With the strong interest for a G3-PLC implementation in the advanced metering infrastructure (AMI), EV-to-EVSE communications on the AC mains opens an interesting possibility: let a G3-PLC system communicate back directly to the meter. Figure 4 illustrates the broad ecosystem that G3-PLC can provide. It is expected that the EVSE in the home will have a separate, dedicated circuit breaker, thus providing a direct path back to the main external circuit breaker. Therefore, phase differences will not be an issue.
Figure 4. G3-PLC communication route from EV to utility.
Figure 4. G3-PLC communication route from EV to utility.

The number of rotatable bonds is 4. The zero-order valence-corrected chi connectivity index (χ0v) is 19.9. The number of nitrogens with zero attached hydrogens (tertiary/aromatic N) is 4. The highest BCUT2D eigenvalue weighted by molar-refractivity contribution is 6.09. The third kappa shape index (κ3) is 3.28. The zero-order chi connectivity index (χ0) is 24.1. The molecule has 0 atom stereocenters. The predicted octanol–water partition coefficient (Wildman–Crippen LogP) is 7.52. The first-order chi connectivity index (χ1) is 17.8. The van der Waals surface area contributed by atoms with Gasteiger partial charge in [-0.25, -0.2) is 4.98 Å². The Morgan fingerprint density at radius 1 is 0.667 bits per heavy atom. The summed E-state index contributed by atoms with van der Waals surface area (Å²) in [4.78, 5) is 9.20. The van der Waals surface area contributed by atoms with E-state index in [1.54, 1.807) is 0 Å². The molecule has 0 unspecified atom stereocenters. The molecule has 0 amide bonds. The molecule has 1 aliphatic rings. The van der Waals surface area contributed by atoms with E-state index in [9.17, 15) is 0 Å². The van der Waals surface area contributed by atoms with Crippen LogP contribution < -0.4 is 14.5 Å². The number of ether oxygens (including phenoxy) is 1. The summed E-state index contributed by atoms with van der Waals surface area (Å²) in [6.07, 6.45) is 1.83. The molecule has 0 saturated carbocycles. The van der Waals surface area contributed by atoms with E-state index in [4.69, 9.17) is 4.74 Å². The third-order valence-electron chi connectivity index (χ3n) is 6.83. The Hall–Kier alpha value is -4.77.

Some utilities were adding IPv6 addressing to G3-PLC system requirements before automotive manufacturers began requiring it. In fact, IPv4 addresses have almost run out, as stated in Stephen Shankland's ZDNet article². Thus, supporting IPv6 was always a priority. A G3-PLC implementation uses 6LowPAN compression to ensure true IPv6 addressing. With true IPv6 networking in G3-PLC, PHY and MAC agnostic energy management solutions run seamlessly over its network.

What Matters at the End of the Day

Automotive companies face many challenges to implement EV-to-EVSE communications. But now there is a low-frequency solution. A G3-PLC system, the MAX2992 powerline transceiver, is a proven, robust solution that has been independently tested and verified globally. It is in production today, is rated for automotive grade, and complies with the imminent SAE J2931/3 PLC specification for EV-to-EVSE communication. It is also fully interoperable with the upcoming IEEE 1901.2 specification.